Sunday, November 23, 2008

Plan 9 from outer space, or the man who made bad films

After watching the film on the life of Ed Wood, the first reaction I had was: he was so bad that he was good! He was a director, who didn’t make great films, not even good films, but the worst films ever. He is recently titled as the “worst director of all time”. And this has resulted into a posthumous cult status, and a large number of underground fan following, something which he would have enjoyed had he been alive.

Tim Burton’s Ed Wood is an honest portrayal of Ed, and is beautifully crafted in black and white to give the feel of a bygone era. The film opens in a stormy night, and zooms into a ghost house of a sort; from the coffin a man emerges and informs us about how what we are about to see is collected from the testimony of the miserable souls who survived, and warns us: “Can your heart stand the shocking facts of the true story of Edward D. Wood Jr.?” Obviously, there is nothing so shocking in the film that can make our heart wrench, but this first scene is a note to the way B-films were crafted, and gives us the idea about how Ed’s films were: giant octopuses gorging mad scientists, aliens from outer space robbing graves, soldiers seeing ghost of a woman in the Warfield, and juxtapositions so bizarre that even pulp magazines would get shy! He was a pathetic writer, used to finish scripts in the span of two to three days, and never improved the written draft; during shootings as well, he never took a retake. After the first take of any scene, he would say “perfect!” His unit members also felt that the scene was not perfect, but he would reply “films are not about smaller details, but bigger picture!” Johnny Depp is convincing as Ed Wood. He effectively manages to have that half-proud, half-innocent smile on his face, all the time. Whenever he is seen directing he has this smile on! Anyone would feel, best or worst, Ed enjoyed making films. Ed loved being on the sets, shouting “action”, lip syncing silently the dialogues pronounced by his characters, and that glow in his big eyes, marking amazement, every time he watched his own films. I had a whiff that Ed didn’t even care whether he made good films or bad films. He just made films. (A similar notion I have found in another film called ‘Day for night’)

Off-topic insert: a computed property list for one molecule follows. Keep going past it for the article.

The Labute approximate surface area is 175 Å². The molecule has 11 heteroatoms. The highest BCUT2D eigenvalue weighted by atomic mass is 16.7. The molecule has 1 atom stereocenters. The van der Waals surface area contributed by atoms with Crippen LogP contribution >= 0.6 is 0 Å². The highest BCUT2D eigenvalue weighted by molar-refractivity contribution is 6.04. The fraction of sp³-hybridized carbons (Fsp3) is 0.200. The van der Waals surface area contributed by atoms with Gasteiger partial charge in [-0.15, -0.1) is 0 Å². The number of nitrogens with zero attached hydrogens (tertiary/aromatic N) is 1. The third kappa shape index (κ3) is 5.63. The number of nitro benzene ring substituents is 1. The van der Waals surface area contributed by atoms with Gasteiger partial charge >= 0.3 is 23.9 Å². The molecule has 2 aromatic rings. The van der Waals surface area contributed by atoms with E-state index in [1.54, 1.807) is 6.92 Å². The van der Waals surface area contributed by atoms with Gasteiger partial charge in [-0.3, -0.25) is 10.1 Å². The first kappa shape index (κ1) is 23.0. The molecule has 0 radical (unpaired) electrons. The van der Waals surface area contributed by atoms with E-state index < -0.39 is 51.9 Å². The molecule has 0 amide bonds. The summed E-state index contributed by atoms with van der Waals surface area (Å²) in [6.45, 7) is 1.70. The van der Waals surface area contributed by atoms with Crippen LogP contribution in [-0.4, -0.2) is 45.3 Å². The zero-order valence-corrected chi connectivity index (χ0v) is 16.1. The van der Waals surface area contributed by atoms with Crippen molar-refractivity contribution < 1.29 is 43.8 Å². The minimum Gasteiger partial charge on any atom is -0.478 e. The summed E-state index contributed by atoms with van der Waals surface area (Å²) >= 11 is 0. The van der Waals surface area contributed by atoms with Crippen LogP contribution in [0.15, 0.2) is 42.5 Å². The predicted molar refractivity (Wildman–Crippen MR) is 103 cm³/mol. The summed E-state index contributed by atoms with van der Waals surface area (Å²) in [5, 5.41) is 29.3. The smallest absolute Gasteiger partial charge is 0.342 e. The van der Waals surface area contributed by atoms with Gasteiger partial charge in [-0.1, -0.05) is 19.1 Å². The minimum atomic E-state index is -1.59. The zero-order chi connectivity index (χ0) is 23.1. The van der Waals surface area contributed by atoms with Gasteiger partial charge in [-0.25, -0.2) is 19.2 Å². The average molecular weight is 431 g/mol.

Ed took inspiration from Orsen Welles. Like Welles he would also write, produce, and direct his films. In one scene near the end of the film Burton brings the two of them face to face in a cafĂ©. Ed tells Welles that he is a big fan of him, and they converse. Welles tells him that film-making is about vision, and that a director should stick to his vision. Indeed, Welles, the maker of Citizen Kane, was talking about a substantial vision, and not UFOs meet Dracula, but there is a stark contrast in the scene: one of the greatest directors of all time and the worst one are talking about vision. There is still something which is common between them: passion for making movies, and an urge to keep telling stories. As a matter of fact, both had problems with production companies. In the film as well, the lengths Ed goes to get someone to produce his films makes some of the most interesting scenes. He even gets his whole unit baptized so that a local church could produce his film “plan 9 from outer space”, a film that today enjoys a clut status for being horribly bad.

The best moments of Burton’s film are Ed’s interactions with Bela Lugosi (a Hungarian actor known primarily for playing Dracula). We meet Bela as a ‘nobody’; he had enjoyed a star status, but no studio wants him now; Ed is an admirer of Bela and ropes him in. Martin Landau is amazing as Bela Lugosi; his hand gestures, the tired devilish smile while performing, the gait with which he walks is all blended superbly. Martin Landau won an Oscar in the best supporting actor category for this role, and rightly so. Bela is old, worn-out, lonely, laments the death of his wife, is trying to gain the fame he once had, and in some scenes we can clearly see that he is tired of this all! I was thinking: who is better? Bela Lugosi himself, or Martin Landau’s version of Bela! If not for anything, one must watch this film for this performance – it is so satisfying. Ed had shot the last footage of Bela in which the latter walks out of his house with a slow and tired gait, plucks a flower, and smells it. Black and white, and soundless, that scene looks so distant that it has a haunting feel to it. Ed, along with numerous actors of his unit who now exist only in the stock footages of B-films were unique; I don’t know whether to call them untalented because they didn’t make a perfect sensible film, but they were those whom fame and success always eluded. And in their struggles to make films Burton has found a story far humane and substantial than the films they made. I even think that this is the best Tim Burton film I have seen, even better than Big Fish which I enjoyed watching throughout.

In the final scene of the film, during the premier of “plan 9 from outer space”, Ed looks around the auditorium filled with people, their faces gazing at the screen, he tells to himself “this is the one I will be remembered for!” and so it is.

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